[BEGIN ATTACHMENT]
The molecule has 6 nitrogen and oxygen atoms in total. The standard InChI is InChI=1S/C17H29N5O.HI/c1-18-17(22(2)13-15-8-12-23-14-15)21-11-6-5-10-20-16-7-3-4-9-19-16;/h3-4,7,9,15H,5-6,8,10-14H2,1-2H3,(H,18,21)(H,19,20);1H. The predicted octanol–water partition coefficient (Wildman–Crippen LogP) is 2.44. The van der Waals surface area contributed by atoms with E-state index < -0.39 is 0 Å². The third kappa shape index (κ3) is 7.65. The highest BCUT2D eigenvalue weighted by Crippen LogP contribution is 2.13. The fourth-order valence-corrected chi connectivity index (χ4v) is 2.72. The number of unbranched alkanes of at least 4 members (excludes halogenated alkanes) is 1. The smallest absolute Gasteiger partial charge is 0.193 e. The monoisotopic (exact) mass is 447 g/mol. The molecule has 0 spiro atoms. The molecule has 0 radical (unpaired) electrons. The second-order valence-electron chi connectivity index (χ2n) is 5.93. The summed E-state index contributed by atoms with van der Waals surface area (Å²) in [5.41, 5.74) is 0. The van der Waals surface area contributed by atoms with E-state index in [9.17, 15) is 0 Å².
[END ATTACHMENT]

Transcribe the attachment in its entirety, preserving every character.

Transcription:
The molecule has 6 nitrogen and oxygen atoms in total. The standard InChI is InChI=1S/C17H29N5O.HI/c1-18-17(22(2)13-15-8-12-23-14-15)21-11-6-5-10-20-16-7-3-4-9-19-16;/h3-4,7,9,15H,5-6,8,10-14H2,1-2H3,(H,18,21)(H,19,20);1H. The predicted octanol–water partition coefficient (Wildman–Crippen LogP) is 2.44. The van der Waals surface area contributed by atoms with E-state index < -0.39 is 0 Å². The third kappa shape index (κ3) is 7.65. The highest BCUT2D eigenvalue weighted by Crippen LogP contribution is 2.13. The fourth-order valence-corrected chi connectivity index (χ4v) is 2.72. The number of unbranched alkanes of at least 4 members (excludes halogenated alkanes) is 1. The smallest absolute Gasteiger partial charge is 0.193 e. The monoisotopic (exact) mass is 447 g/mol. The molecule has 0 spiro atoms. The molecule has 0 radical (unpaired) electrons. The second-order valence-electron chi connectivity index (χ2n) is 5.93. The summed E-state index contributed by atoms with van der Waals surface area (Å²) in [5.41, 5.74) is 0. The van der Waals surface area contributed by atoms with E-state index in [9.17, 15) is 0 Å².